One sure-fire option to avoid itchy mosquito bites this summer? Lock yourself in a hermitically sealed room from now till first frost. Since that’s not really an option for your sun-loving self, there are these fifteen guidelines that should keep crawlers from carousing on your dermis.
1—Use Bug Spray Correctly
First rule: Sunscreen first, bug spray second. Be sure to apply it to every millimeter of exposed skin and choose wisely. The US Army prefers Deet and if you’re heading out into the woods, so should you. Go no less than 20% and keep the 100% stuff for swamps, marshes and malaria zones. The stronger the dose, the longer it lasts. You can also go with another chemical called Picadarin, an old European favorite, which is gaining popularity in the US. It hasn’t been proven to be any more or less effective than Deet, though it’s slightly less toxic. If you’re just hanging out at the pool, beach or a backyard BBQ, Skin So Soft (or any product using the ingredient IR3535) should do the trick without repelling people as well. Naturalists have a laundry list of herbs they say clear the air of bugs, but lemon eucalyptus oil is recommended by the CDC and the most effective for mosquitos, cedarwood or tea tree oil fights fleas and rose geranium, juniper and thyme keep ticks away. And then there’s Catnip oil, which is said to be ten times more effective than Deet…but that might be because you’re also covered in cats.
So there are these new-ish clip on devices that emit a vapor of insecticide and metofluthrin (don’t ever try to say this word after a pool side beer or two) and claim up to 11 hours of protection. Studies have found they offer about two hours and have made some people sick. And what of the use of high-frequency sounds to ward off mosquitos? Bogus, say scientists. You’d have better luck tricking the pests into thinking it’s winter by playing the Chipmunk’s Christmas.
3—Complete Your Cover with Clothes
Clothes keep you from being naked, with the added benefit of helping to stop bug bites. Thing is, you have to do more than just wear them. If you’re parading through tall grass (the preferred habitat of lyme disease-carrying ticks), shrubbery and thick woods (especially near stagnant water), dork it up—tuck in everything (including pants into socks). But even that’s not always enough; some mosquitoes like the Asian Tiger Mosquito and one in South Florida called Gallinipper are big enough to get through your threads. If you’re in an aggressive bug zone, you’ll want permethrin treated clothes. Buy ’em pre-treated or do it yourself (just don’t ever put this stuff directly on your skin). Lastly, clothes can be good camo; you’re easier for biters to see when you’ve got on dark clothing, so dress in light, neutral colors.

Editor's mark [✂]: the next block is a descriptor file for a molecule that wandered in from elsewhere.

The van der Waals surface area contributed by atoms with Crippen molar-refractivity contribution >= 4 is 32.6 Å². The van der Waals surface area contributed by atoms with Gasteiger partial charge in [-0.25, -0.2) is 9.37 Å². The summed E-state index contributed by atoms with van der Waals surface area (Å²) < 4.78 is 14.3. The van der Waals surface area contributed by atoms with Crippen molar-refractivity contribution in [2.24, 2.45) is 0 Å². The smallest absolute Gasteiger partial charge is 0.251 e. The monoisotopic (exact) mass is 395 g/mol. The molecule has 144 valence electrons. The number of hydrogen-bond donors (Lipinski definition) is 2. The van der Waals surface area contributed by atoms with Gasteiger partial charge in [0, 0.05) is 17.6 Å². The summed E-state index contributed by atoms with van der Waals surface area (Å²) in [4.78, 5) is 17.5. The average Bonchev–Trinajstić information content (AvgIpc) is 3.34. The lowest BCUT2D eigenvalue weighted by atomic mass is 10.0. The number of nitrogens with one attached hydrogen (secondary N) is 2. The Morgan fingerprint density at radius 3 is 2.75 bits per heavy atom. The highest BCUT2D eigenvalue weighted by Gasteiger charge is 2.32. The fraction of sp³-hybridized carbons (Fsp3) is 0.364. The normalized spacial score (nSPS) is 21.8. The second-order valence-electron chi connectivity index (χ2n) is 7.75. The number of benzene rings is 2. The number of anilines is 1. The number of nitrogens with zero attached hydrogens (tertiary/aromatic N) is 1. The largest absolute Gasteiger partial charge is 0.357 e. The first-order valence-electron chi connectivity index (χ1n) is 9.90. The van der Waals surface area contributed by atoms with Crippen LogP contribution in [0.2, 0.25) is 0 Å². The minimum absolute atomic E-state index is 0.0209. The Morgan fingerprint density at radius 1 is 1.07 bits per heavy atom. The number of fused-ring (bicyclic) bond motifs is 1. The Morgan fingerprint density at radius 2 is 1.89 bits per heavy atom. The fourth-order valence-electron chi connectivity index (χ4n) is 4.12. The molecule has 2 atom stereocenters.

4—Shock Therapy Doesn’t Work
A Rutgers University study shows that only 1% of the insects drawn in by the death light of a bug zapper are actual biters.
5—Survey Your Screens
Ever wonder how you got those mosquito bites on your butt without ever having been undressed outdoors? They might have gotten into your house though a small tear window screen. Same goes for your tent.
Are a great band for summer road trips. But the ones on your home should open outward and have automatic closing devices to make it harder for bugs to get inside.
7—Mow the Lawn, Trim the Shrubs
Mosquitoes, fleas and other such parasitic insects thrive in the shade of your yard. Landscape your home and reduce their habitat.
Bugs are much better at biting than they are at flying. If there’s a fan available, standing near it reduces biting possibilities greatly. (Notice you never get bitten when it is windy outside?)
9—Walk Away from the Water
Standing water is where adult mosquitoes make baby mosquitoes and where you are sure to get bitten. If you’ve got a pond in your backyard, stock it with goldfish—they feast on mosquito larvae. And if you have a fountain or water feature with no fish involved, add a bit of white vinegar into the water every week. It will prevent larvae from growing.
10—Don’t Worry B Happy
While not completely conclusive, some scientists have found that taking between 50 to 100mg of vitamin B-1 or Thiamine, helps repel mosquitos. The vitamin is released though sweat and is thought make your smell less appealing.
Being a pyro has its plusses—smoke of any sort deters biting insects. From campfires to church candles, they all work. If you’re spending a lot of time outside, incense coils with malathion or permethrin are the most powerful in avoiding mosquito bites.
12—Don’t Sweat It
No really. Shower often. Wear deodorant. Change your socks. Clean your underwear. To bugs, your sweat is like bourbon. They’ve actually got a sweet tooth for the lactic acid present in your sweat (especially the yellow fever mosquito), so no more running out of the gym without taking a shower. Also, make sure to avoid any grooming products that use Alpha Hydroxy, which is a form of lactic acid. It’s up to you if you want to go with cologne or a scented soap; scientists don’t agree if this helps or hurts your cause.
Insects are attracted to movement.
Eating garlic won’t keep the bugs away, but if you’re really into the smell, rubbing some on your skin will keep them (and probably other people) away for about 20-40 minutes.
The inconvenient truth about mosquitos is that, in general, their favorite time of day to eat happens to coincide with the same times dermatologists say its best to be out in the sun—morning and evening.
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